Attack on AMIA rabbi might not be antisemitic, says Sephardi rabbi

Isaac Sacca, Chief Sephardic Rabbi of Argentina, speculates that the motives may be community-related.

The Sephardi Chief Rabbi of Argentina, Isaac Sacca (photo credit: Courtesy)
The Sephardi Chief Rabbi of Argentina, Isaac Sacca
(photo credit: Courtesy)

Chief Sephardi Rabbi of Argentina Isaac Sacca has expressed doubt that the brutal attack against Chief Ashkenazi Rabbi Gabriel Davidovich in the early hours of Monday morning had an antisemitic motive.

Seven assailants broke into Davidovich’s house, beat him viciously and stole cash and various belongings from the rabbi’s home.

He sustained nine broken ribs and a punctured lung during the attack and is currently in the hospital recuperating. Davidovich’s injuries, although serious, are not life-threatening and he is expected to recover.

According to several statements, including that of the AMIA Jewish community center, at least one of the assailants said to Davidovich, “We know that you are the AMIA rabbi,” which led to suspicions it was not merely a robbery, but an antisemitic attack.

Speaking to The Jerusalem Post, Sacca said, however, that antisemitic incidents in Argentina were very rare and that Argentinian society was extremely tolerant.

“People do not break into the houses of religious leaders, there is great respect for religious leaders,” the rabbi said. “This is a very unusual incident.”

Sacca opined that a criminal motive or even a motivation relating to Davidovich’s work as a chief rabbi and rabbinical judge in the Jewish community might be a more rational explanation.

“The rabbis need to make many difficult decisions and sometimes there are decisions which people do not accept, get angry over,” he said.

A report in the Kikar Hashabbat haredi news website cited anonymous sources who claimed that a recent decision by Davidovich requiring a prominent member of the Jewish community to grant a divorce to his wife could have been the motive for the attack.

Sacca said such a motive could be a possibility, but that he personally was not aware of such a case at present.

Other leaders of the Jewish community, however, were convinced it was an antisemitic attack.

Sergio Pikholtz, head of the Zionist Organization of Argentina, said he believed the motive was antisemitic based on the fact that the assailants knew he was a senior rabbi in the Jewish community.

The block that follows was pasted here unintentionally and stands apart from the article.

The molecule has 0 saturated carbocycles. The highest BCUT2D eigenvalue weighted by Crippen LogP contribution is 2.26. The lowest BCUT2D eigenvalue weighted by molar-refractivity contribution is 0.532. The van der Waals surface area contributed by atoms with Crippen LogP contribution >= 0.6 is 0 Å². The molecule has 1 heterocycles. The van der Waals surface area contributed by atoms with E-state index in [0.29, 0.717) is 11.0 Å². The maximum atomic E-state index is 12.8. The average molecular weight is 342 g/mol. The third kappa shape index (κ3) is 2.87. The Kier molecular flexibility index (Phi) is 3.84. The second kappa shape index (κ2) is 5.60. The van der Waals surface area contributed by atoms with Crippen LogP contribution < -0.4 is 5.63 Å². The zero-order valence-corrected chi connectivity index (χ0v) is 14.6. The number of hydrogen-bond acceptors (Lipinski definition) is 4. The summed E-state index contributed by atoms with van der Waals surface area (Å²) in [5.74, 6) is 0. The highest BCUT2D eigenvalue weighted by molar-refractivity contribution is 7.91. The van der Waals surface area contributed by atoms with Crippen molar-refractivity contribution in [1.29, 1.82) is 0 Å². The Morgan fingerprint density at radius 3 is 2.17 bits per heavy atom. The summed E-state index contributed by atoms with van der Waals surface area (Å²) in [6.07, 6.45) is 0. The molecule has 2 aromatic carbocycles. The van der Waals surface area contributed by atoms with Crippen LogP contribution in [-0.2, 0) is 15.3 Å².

Pickholz also said that antisemitism has been rising in Argentina among far-left and Marxist groups with such elements accusing Israel of being a colonial state and accusing Jews of controlling banks and global wealth.

There has been a rise in antisemitism in recent years, with the Delegation of Argentine Israelites Associations reporting a 14% rise in antisemitic incidents for 2017 over the previous year’s figures.

But of the 404 incidents in Argentina in 2017, 88% occurred online on social networks or on news websites.

Numerous Israeli leaders condemned the attack in its immediate aftermath, including the president, prime minister, the Knesset speaker and others.

Jewish Agency chairman Isaac Herzog condemned the attack, saying “We must fight to the end the human garbage whose source and motives are the hatred of Jews,” and said that the Jewish Agency would help lead the fight against global antisemitism.

Herzog also ordered the Jewish Agency’s organ for Jewish community security in the Diaspora to allocate funds for increased protection for Davidovich in the wake of the attack.

Prime Minister Benjamin Netanyahu said that the international community must act against antisemitic incidents in wake of the attack.

“I send wishes for a speedy recovery to the chief rabbi of Argentina, Rabbi Gabriel Davidovich, and his wife, who were brutally attacked,” he said. “We must not allow antisemitism to raise its head. I strongly condemn recent antisemitic incidents and call on the international community to act against [antisemitism].”

Diaspora Affairs Minister Naftali Bennett sent his wishes to Davidovich for a speedy recovery and called on world leaders to stand up against antisemitism, emphasizing in particular the need for Argentina’s government to bring the perpetrators of the attack to justice.

“Today, the leaders of the world in Europe, in South America [and] all over are failing in their responsibility to learn the lessons of the past,” Bennett said. “But unlike the past, today we have Israel, and every Jew around the world must know they have a home here; we are waiting. But for Jews who want to live in Argentina, or France, or England, or the US or anywhere, we are also here. We will stand up against antisemitism. A strong Israel is the only answer – our enemies should know [that] Jewish blood is not cheap.”

President Reuven Rivlin spoke with Davidovich and told him, “The State of Israel will do everything necessary to protect Jews wherever they choose to live and will take any steps to protect us from danger. We will not allow those who seek our harm or to pursue us.”